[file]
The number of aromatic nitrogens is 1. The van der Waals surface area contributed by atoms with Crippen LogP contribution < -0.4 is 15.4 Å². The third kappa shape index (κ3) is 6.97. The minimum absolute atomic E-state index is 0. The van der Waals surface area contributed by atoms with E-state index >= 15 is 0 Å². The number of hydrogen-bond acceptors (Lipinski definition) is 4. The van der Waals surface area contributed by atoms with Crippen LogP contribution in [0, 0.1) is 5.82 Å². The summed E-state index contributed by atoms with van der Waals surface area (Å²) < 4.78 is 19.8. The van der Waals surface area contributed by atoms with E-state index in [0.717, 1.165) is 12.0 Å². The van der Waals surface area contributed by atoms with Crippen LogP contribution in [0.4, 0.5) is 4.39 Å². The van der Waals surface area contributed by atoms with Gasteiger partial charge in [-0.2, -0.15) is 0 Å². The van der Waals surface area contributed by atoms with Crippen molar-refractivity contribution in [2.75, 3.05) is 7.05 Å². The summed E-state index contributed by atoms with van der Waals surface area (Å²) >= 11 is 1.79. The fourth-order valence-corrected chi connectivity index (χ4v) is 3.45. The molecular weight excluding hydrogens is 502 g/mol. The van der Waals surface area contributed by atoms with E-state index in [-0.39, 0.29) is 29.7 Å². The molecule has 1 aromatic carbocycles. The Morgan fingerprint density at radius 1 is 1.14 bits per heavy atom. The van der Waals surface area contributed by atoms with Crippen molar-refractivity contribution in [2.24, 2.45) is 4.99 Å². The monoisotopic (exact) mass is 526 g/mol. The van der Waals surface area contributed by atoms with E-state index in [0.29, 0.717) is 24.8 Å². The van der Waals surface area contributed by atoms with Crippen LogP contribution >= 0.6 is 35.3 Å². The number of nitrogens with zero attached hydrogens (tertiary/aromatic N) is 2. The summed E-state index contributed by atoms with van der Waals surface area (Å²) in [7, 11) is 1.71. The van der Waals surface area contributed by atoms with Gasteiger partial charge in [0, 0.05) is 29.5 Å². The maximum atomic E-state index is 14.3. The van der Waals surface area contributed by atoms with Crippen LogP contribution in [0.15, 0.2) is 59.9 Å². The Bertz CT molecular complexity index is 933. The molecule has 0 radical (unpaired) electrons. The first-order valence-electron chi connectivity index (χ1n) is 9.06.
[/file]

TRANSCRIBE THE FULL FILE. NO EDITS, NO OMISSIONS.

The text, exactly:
The number of aromatic nitrogens is 1. The van der Waals surface area contributed by atoms with Crippen LogP contribution < -0.4 is 15.4 Å². The third kappa shape index (κ3) is 6.97. The minimum absolute atomic E-state index is 0. The van der Waals surface area contributed by atoms with E-state index >= 15 is 0 Å². The number of hydrogen-bond acceptors (Lipinski definition) is 4. The van der Waals surface area contributed by atoms with Crippen LogP contribution in [0, 0.1) is 5.82 Å². The summed E-state index contributed by atoms with van der Waals surface area (Å²) < 4.78 is 19.8. The van der Waals surface area contributed by atoms with E-state index in [0.717, 1.165) is 12.0 Å². The van der Waals surface area contributed by atoms with Crippen LogP contribution in [0.4, 0.5) is 4.39 Å². The van der Waals surface area contributed by atoms with Gasteiger partial charge in [-0.2, -0.15) is 0 Å². The van der Waals surface area contributed by atoms with Crippen molar-refractivity contribution in [2.75, 3.05) is 7.05 Å². The summed E-state index contributed by atoms with van der Waals surface area (Å²) >= 11 is 1.79. The fourth-order valence-corrected chi connectivity index (χ4v) is 3.45. The molecular weight excluding hydrogens is 502 g/mol. The van der Waals surface area contributed by atoms with E-state index in [-0.39, 0.29) is 29.7 Å². The molecule has 1 aromatic carbocycles. The Morgan fingerprint density at radius 1 is 1.14 bits per heavy atom. The van der Waals surface area contributed by atoms with Crippen molar-refractivity contribution in [2.24, 2.45) is 4.99 Å². The monoisotopic (exact) mass is 526 g/mol. The van der Waals surface area contributed by atoms with E-state index in [0.29, 0.717) is 24.8 Å². The van der Waals surface area contributed by atoms with Crippen LogP contribution >= 0.6 is 35.3 Å². The number of nitrogens with zero attached hydrogens (tertiary/aromatic N) is 2. The summed E-state index contributed by atoms with van der Waals surface area (Å²) in [7, 11) is 1.71. The van der Waals surface area contributed by atoms with Gasteiger partial charge in [0, 0.05) is 29.5 Å². The maximum atomic E-state index is 14.3. The van der Waals surface area contributed by atoms with Crippen LogP contribution in [0.15, 0.2) is 59.9 Å². The Bertz CT molecular complexity index is 933. The molecule has 0 radical (unpaired) electrons. The first-order valence-electron chi connectivity index (χ1n) is 9.06.